Today I woke up at 7:30am because I knew I would have a lot of ground to cover. Dubai is a very spread out city, and it takes quite a while to get places. I got ready for my day and hailed a cab to take me to my first spot, Al Mahatta Museum. On the ride over the cab driver warned me that it would take 1-1.5 hours to return, despite the drive there only taking 15 minutes. The Al Mahatta Museum is an aviation museum located at the first airport in the United Arab Emirates. The airport was built in 1932 as a staging post for commercial flight routes from Britain to India. It features rare planes such as the de Havilland Comet and Vickers VC-10. Sadly, I couldn’t enter the museum due to flooding that occurred two days before, when they had a fairly significant rainstorm. I snapped a photo of the exterior.
Well… the cab driver wasn’t kidding about the return time taking a while. It took me over an hour to get a ride to the nearest metro station, just 6 kilometres away! I took the metro to the Museum of the Future, which was my next stop. The museum wasn’t open by the time I arrived, and I had yet to have dinner, so I sourced out a nice place to have breakfast called Flow. There I had a truffled steak sandwich, and a fancy Chemex coffee. I miss my Chemex maker, which I unfortunately broke a few months ago. I had a smaller one that I had I gave to my friend Arthur a couple years back.
The Museum of the Future is an exhibition space for innovative and futuristic ideologies, services and products. It is located in the Financial District, which isn’t too far from the Burj Khalifa. It was founded by the Dubai Future Foundation, and opened recently in February 2022. It was one of the more unique museums that I’ve visited, and I overall enjoyed my experience there. Plenty of special effects were used. I can buy into some of the futuristic ideologies, however most of them seem to be a far reach for the general status quo. I didn’t take too many photos inside, however I did take plenty of video. I’ll post something about that later, when I’ve compiled them together.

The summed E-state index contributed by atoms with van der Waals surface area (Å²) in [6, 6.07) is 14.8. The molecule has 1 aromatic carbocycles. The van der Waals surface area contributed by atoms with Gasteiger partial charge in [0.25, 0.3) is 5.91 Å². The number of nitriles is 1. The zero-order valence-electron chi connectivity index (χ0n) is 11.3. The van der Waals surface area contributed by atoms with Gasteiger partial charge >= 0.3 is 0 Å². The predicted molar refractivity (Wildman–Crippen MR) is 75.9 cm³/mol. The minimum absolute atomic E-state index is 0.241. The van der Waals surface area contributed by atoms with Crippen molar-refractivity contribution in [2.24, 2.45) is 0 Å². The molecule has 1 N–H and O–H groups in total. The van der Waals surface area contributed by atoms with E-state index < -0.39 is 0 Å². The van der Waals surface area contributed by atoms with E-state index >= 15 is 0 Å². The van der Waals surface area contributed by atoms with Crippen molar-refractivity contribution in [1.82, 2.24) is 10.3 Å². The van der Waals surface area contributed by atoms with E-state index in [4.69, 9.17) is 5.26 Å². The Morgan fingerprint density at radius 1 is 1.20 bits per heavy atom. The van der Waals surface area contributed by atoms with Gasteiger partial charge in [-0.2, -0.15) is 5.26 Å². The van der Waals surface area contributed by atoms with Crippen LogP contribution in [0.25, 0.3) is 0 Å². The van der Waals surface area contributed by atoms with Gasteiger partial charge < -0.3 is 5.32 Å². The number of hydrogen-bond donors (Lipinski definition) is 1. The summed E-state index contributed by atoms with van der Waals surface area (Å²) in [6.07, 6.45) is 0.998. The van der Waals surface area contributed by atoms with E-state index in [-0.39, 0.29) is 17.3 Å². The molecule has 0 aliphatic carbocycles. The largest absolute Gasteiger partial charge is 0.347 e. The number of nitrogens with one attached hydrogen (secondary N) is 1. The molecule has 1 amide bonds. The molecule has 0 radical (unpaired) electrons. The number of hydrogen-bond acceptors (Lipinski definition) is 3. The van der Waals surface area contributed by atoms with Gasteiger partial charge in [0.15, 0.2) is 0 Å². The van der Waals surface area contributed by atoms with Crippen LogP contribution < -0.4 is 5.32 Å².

I was starting to get hungry so I purchased a donair for lunch from a mall located on Palm Jumeriah. The Palm Jumeriah is an artificial archipelago in the shape of a palm tree, and was created between 2001 and 2006. The luxury hotel was opened in September 2008. After lunch I went to the top of a tower to take pictures of the Palm from up top. What a unique creation! From the top you can also see Atlantis The Palm, Atlantis The Royal Dubai, and Cayan Tower.
Cayan Tower, also known as the Infinity Tower, is a 306 metre (1004 foot) tall skyscraper owned by Cayan Real Estate Investment and Development. It was built between August 2006 and June 2013. The building features a unique twisting design around a cylindrical elevator core, which features 7 elevators. Each of the 75 floors rotates 1.2 degrees between floors. The building, one of the tallest in the world, was designed by Skidmore, Owings, and Merrill.
Atlantis The Royal Dubai isn’t quite open yet, but will be in a few months. It will feature 795 luxirous rooms, 17 restaurants, and the worlds largest jellyfish aquarium. The hotel is comprised of six seperate buildings that give the appearance of being stacked like legoblocks due to the use of multiple skybridges. The building is a modern twist on the The Bank of Georgia Headquarters Building that I saw in Tbilisi, Georgia. You can check that out on my blog post here.
Atlantis The Palm is a luxury hotel featuring 1500+ rooms on the apex of the Palm Jumeriah. After soaking in the views up top I took the monorail to see the hotel up close.
My feet were starting to hurt at this point in time, since I had already clocked in 25000 steps already. I took the monorail back to the metro, and then took the metro to the beach located near the Dubai Eye to relax for a few hours soaking in the sun.
Ain Dubai, previously known as Dubai Eye, is the world’s tallest and largest Ferris Wheel. It stands 250 metres (820 feet) tall and was constructed between 2015 and 2021. The wheel can carry 1750 passengers in 48 cabins and provides breathtaking views of the Dubai Marina and various Dubai landmarks. It’s not currently operational, but is set to open soon, although it looks fairly rusty and weathered already.
After relaxing at the beach I took the metro, and a bus to a restaurant called Asia Asia, where I met my friend Karen, who I met through my friend Krystylyn in 2016. Karen was running a bit late from work, so I snapped a few photos of the Burj Kalifa while I waited. Karen is a nurse living in Dubai, and has spent most of her career in Saudi Arabi and Dubai. It was nice catching up with her.
After dinner I took the metro and a bus to get a pin from the Hardrock Café, before heading back to my hotel. I had to take a cab back to my hotel because the bus was packed, and another one wasn’t coming for 55 minutes, and I was exhausted and ready for bed.